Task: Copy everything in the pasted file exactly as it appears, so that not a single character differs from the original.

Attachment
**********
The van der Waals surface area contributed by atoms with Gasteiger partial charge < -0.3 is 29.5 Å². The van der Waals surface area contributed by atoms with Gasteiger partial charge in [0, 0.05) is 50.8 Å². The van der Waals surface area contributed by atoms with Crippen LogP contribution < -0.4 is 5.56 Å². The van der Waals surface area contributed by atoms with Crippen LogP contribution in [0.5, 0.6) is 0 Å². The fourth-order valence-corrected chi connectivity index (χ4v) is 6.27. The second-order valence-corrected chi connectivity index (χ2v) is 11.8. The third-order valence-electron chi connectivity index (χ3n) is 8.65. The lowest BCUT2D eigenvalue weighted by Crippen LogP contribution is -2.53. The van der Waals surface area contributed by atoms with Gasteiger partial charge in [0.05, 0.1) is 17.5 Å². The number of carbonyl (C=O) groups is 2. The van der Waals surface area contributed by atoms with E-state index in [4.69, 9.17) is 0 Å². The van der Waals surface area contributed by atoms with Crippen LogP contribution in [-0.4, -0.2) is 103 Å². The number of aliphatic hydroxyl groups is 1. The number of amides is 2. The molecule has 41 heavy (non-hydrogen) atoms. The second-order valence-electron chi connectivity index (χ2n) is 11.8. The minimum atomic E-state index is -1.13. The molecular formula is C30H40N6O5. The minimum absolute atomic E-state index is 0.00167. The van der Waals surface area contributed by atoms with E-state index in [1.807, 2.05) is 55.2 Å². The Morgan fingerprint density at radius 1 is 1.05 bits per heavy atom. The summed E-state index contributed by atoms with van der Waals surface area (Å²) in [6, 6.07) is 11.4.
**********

The van der Waals surface area contributed by atoms with Gasteiger partial charge < -0.3 is 29.5 Å². The van der Waals surface area contributed by atoms with Gasteiger partial charge in [0, 0.05) is 50.8 Å². The van der Waals surface area contributed by atoms with Crippen LogP contribution < -0.4 is 5.56 Å². The van der Waals surface area contributed by atoms with Crippen LogP contribution in [0.5, 0.6) is 0 Å². The fourth-order valence-corrected chi connectivity index (χ4v) is 6.27. The second-order valence-corrected chi connectivity index (χ2v) is 11.8. The third-order valence-electron chi connectivity index (χ3n) is 8.65. The lowest BCUT2D eigenvalue weighted by Crippen LogP contribution is -2.53. The van der Waals surface area contributed by atoms with Gasteiger partial charge in [0.05, 0.1) is 17.5 Å². The number of carbonyl (C=O) groups is 2. The van der Waals surface area contributed by atoms with E-state index in [4.69, 9.17) is 0 Å². The van der Waals surface area contributed by atoms with Crippen LogP contribution in [-0.4, -0.2) is 103 Å². The number of aliphatic hydroxyl groups is 1. The number of amides is 2. The molecule has 41 heavy (non-hydrogen) atoms. The second-order valence-electron chi connectivity index (χ2n) is 11.8. The minimum atomic E-state index is -1.13. The molecular formula is C30H40N6O5. The minimum absolute atomic E-state index is 0.00167. The van der Waals surface area contributed by atoms with E-state index in [1.807, 2.05) is 55.2 Å². The Morgan fingerprint density at radius 1 is 1.05 bits per heavy atom. The summed E-state index contributed by atoms with van der Waals surface area (Å²) in [6, 6.07) is 11.4.